Finally, there is the issue of blood clots associated with estrogen treatment. This is likely due to the effect of estrogen to alter the balance of certain blood proteins that favor blood clot development. My thought is that adding a simple baby aspirin daily may reverse or significantly reduce risks associated with increased blood clotting with estrogen, just as baby aspirin is now recommended for those at increased risk of heart attack. Aspirin is unlikely to be helpful to prevent blood clots in veins referred to as DVT but this is not completely certain. As with all medications there are downsides to aspirin such as gastric irritation and ulcer bleeding but these risks can be assessed by the individual and their doctor.
(This information is for educational purposes only and does not constitute medical advise or establish a doctor patient relationship)
Gary Pepper, M.D.
Editor-in-Chief, metabolism.com

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Radiation Poisoning Remains a Concern in 2010…… by BethEllen DiLuglio


As a clinical nutritionist and author, it can be difficult to prioritize issues and actions.  For several years, my number one concern is the fact that radioactive elements, known to cause childhood and adult cancer, osteoporosis, anemia and immune deficiency, are regularly released into our air and water.  I first learned of this iniquity in 1997 when I became involved in the RPHP “Tooth Fairy Project” at the suggestion of Dr. Ernest Sternglass.  Dr. Sternglass is an author, director of RPHP and professor emeritus of Radiological Physics at the University of Pittsburgh Medical School. CLICK HERE to learn more about the Tooth Fairy Project.

The study basically measures radioactive Strontium 90 (Sr90) in children’s teeth and in drinking water supplies.  Strontium is an essential nutrient important to bone structure and health.  The radioactive form, Sr90, can be taken up into teeth and bones where it basically radiates the bone marrow.  This constant bombardment damages red  blood cells and white blood cells (the foundation of our immune system!).  Its breakdown products can also travel to other organs such as the brain, pancreas, breast and prostate.  The resulting anemia, immune deficiency, osteoporosis,  leukemia and other types of cancer can be easily predicted.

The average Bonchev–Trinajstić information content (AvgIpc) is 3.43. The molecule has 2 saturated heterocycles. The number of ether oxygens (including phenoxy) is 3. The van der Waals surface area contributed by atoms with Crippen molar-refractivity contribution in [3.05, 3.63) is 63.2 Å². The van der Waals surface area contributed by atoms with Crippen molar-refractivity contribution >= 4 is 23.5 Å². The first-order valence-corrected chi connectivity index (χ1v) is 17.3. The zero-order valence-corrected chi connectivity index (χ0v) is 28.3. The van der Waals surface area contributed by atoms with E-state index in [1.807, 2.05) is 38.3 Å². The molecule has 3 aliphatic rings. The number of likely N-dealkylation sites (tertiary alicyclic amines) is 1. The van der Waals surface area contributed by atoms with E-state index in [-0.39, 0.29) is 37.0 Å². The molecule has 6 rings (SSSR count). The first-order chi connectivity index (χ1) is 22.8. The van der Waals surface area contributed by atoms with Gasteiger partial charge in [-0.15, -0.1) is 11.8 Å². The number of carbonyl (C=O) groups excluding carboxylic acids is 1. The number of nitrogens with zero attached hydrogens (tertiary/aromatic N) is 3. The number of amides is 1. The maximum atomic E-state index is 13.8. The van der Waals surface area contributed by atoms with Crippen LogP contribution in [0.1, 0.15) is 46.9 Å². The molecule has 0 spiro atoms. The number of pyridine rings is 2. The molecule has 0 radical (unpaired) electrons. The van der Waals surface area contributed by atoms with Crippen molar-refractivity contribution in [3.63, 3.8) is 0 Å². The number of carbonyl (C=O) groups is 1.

The cancer causing effects of radioactive nutrients is well known, and led the Nuclear Regulatory Commission to recommend that counties close to a nuclear power plant stock Potassium Iodide to be taken as a protective measure in the event of a nuclear accident.  Saturating the thyroid with the natural element should prevent the radioactive iodine from doing as much damage.

Dr. Sternglass discussed the health effects of low level radiation in his article about childhood cancer in the June 1963 issue of the journal Science. CLICK HERE to link to the article abstract.  Dr. Sternglass presented his paper and findings to President John F. Kennedy and Congress in 1963.  Awareness that Strontium 90 could cause cancer and other health anomalies contributed to a partial Nuclear Bomb Test Treaty between the USA and USSR.
I do hope that they stop releasing these harmful radioactive elements, but until they do, I recommend a few things to reduce your exposure.

First and foremost try to remove the Sr90.  Dr. Sternglass told me that REVERSE OSMOSIS and DISTILLATION will both remove Sr90 from drinking water.  To replace any minerals, be sure to eat lots of mineral rich foods (grown from healthy, nutrient rich soil).  I use Willard Water with Lignite for a trace mineral source.

Secondly, consume lots of antioxidants from FOOD SOURCES such as fresh, vine-ripened fruits and vegetables to protect against free radical damage from the radiation.  Antioxidant superstars include pinto beans, blueberries, prunes, raisins, cranberries, pomegranates, kiwi fruit, red bell pepper, kale, spinach, Brussels sprouts, and broccoli just to name a few! CLICK HERE for a list of 277 foods analyzed by the USDA.  See, they are paying attention!  You can also get a pamphlet from the AICR on antioxidants. CLICK HERE to see the PDF or visit AICR.ORG.   Ingestion of seaweed such as kelp appears to be protective as well.

If you are not eating the MINIMUM 5 servings of fruits and vegetables per day or are still working toward the RECOMMENDED 9-12 servings per day, consider a personalized NUTRITION CONSULTATION with me!

Beth Ellen DiLuglio, MS, RD, CNSD, CCN, LD/N

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What is the Correct Vitamin D Dosage?


Annette posts a question to metabolism.com since she is on a high dosage of vitamin D due to intestinal surgery. Is the dosage too much for her, she wonders?

When the intestines fail to absorb fats due to surgery or due to disease, Vitamin D which is a fat soluble vitamin, can see its levels fall dramatically. Otherwise healthy people in the U.S., however, are being found to have unacceptably low Vitamin D levels. Is it due to inadequate diet or is it a result of wide spread sunlight phobia?